Following on from the chess pieces, let's talk about some of the men who moved them. The Romantic Era defined chess in the 19th Century. The successors of Philidor, Stamma, Legall and La Bourdonnais had arrived. With them came a fierce desire to play chess in an all out attacking fashion using brilliant combinations to win.
Anderssen followed by Morphy followed by Zukertort were the leading players in the Romantic Generation. They played the 'one step ahead' approach. In many of their games they would finish by mating with a breath taking five or six move combo. Their opponent would often be just one agonizing move from victory yet denied the possibility to ever play it.
There were structural weaknesses to their approaches that were there to be capitalized on but this would not happen until much later when the Modern Era of positional chess was ushered in. Whatever about the foundations they were built on, the innovation and invention of these combinations at least have stood the test of time. They are as inspiring today as they were in the days that they were played. You can also add your own annotated game.
Adolf Anderssen (1818-1879) was a German master or perhaps more of a chess magician. He claimed to have developed his ideas through studying the amazing 85 game odyssey between La Bourdonnais and McDonnell. He was the world's leading player between 1851 and 1866 excepting a brief interruption by Morphy in 1858.
Johannes Zukertort (1842-1888) was a German master of Jewish extraction. He contested the first World Chess Championship in 1886 which marked a watershed in the history of chess. Zukertort, the hero of romanticism was vanquished by Steinitz, the pioneer of modernism (positional chess) and with his defeat the Romantic Era was brought to an end.
Paul Morphy (1837-1884) was the ultimate chess enigma. The greatest chess mind the world had ever witnessed to that point and arguably since, Morphy swept aside all opponents that sat across the board from him including Anderssen. He had, through unswerving determination, emphatically conquered the chess world by the age of 21. He then had promptly walked away by 22, equally determined never to compete again.
What is the most famous chess game ever played? What are the most famous moves? Everyone has their favorites but the same old reliables keep coming up. You have Morphy's Night at the Opera, Anderssen's Immortal and Evergreen games and Zukertort's own Immortal.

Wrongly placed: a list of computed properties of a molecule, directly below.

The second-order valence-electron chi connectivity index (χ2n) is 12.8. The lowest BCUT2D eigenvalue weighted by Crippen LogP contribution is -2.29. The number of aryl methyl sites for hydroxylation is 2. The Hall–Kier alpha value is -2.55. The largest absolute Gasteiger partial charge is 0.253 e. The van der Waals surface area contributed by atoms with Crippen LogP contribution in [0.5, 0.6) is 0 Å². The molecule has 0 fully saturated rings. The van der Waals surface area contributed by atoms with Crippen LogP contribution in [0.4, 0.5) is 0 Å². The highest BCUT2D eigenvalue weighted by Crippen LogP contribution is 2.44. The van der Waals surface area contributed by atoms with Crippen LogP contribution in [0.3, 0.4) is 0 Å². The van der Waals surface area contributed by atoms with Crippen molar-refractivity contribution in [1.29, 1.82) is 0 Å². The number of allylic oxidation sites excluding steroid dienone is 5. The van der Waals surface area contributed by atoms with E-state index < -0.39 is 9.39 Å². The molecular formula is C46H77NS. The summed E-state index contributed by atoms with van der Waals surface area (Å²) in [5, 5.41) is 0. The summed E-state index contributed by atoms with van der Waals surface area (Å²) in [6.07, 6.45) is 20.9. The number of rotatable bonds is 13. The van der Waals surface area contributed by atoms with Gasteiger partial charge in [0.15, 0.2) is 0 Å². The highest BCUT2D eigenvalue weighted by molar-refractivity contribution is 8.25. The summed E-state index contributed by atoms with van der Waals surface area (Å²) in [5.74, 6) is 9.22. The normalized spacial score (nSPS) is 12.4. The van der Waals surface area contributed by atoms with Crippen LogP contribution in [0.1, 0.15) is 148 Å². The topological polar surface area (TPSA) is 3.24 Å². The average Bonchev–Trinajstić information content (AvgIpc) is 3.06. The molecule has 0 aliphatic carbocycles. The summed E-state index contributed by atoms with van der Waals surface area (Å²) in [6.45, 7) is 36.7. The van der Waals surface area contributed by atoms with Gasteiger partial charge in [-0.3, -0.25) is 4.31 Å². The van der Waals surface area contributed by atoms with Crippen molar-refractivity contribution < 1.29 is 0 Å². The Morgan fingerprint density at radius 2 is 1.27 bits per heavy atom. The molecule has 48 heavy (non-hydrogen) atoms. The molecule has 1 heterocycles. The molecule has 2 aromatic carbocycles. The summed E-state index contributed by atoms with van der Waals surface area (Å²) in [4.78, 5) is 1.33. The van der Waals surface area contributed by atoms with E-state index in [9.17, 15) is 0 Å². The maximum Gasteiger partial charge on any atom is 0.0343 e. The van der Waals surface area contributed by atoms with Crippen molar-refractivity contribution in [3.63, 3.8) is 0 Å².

Steinitz was as fine a Romanticist as anyone else with remarkable victories playing in this style before converting to his positional style. Blackburne and Kieseritzky also played some memorable games.
Literally hundreds of games could have been chosen as examples of the Romantic Era at it's most exhilarating but I cut the roll of honor at 10. Enjoy these breath taking brilliancies.
The Romantic Era was the Golden Age for artistic combinations in chess. The popular style of play in those days was all out attack with stylish interplay between the pieces. It left behind it a legacy of beautiful games and we all have our favorites. What chess game from this era most captured your imagination? Enter it here with your annotations explaining the moves. Talk us through the sheer genius behind the combinations. What's your favorite game from the Romantic Era?
Click below to see Romantic Era Games by other Lapocites...
Rosanes - Anderssen 1862 Not rated yet
The 19th Century was a time of open attacking chess. The following game demonstrates the dominating mood in the chess world in the pre-Steinitz era. …
Duels Between Masters Not rated yet
Every king, civilization, and country has its own era in which it was influential, progressive and revered. This same theory applies to sports and games …
Like everything else in this world chess continues to evolve through a kind of arms race. Many a conventional main line of the past has been refuted and tossed aside. With every problem that is solved, a new question is posed. How to rebutt the rebuttal.
We like to think that the Romantic Era never completely died. We appreciate those fantastic tactical combos when they still pop up amid all of the sensible positional science.
Now that you've experienced some of the finest games from the Romantic Era and your appetite for masterful chess has been whipped up, I want to share with you some of the most famous chess games of all times.
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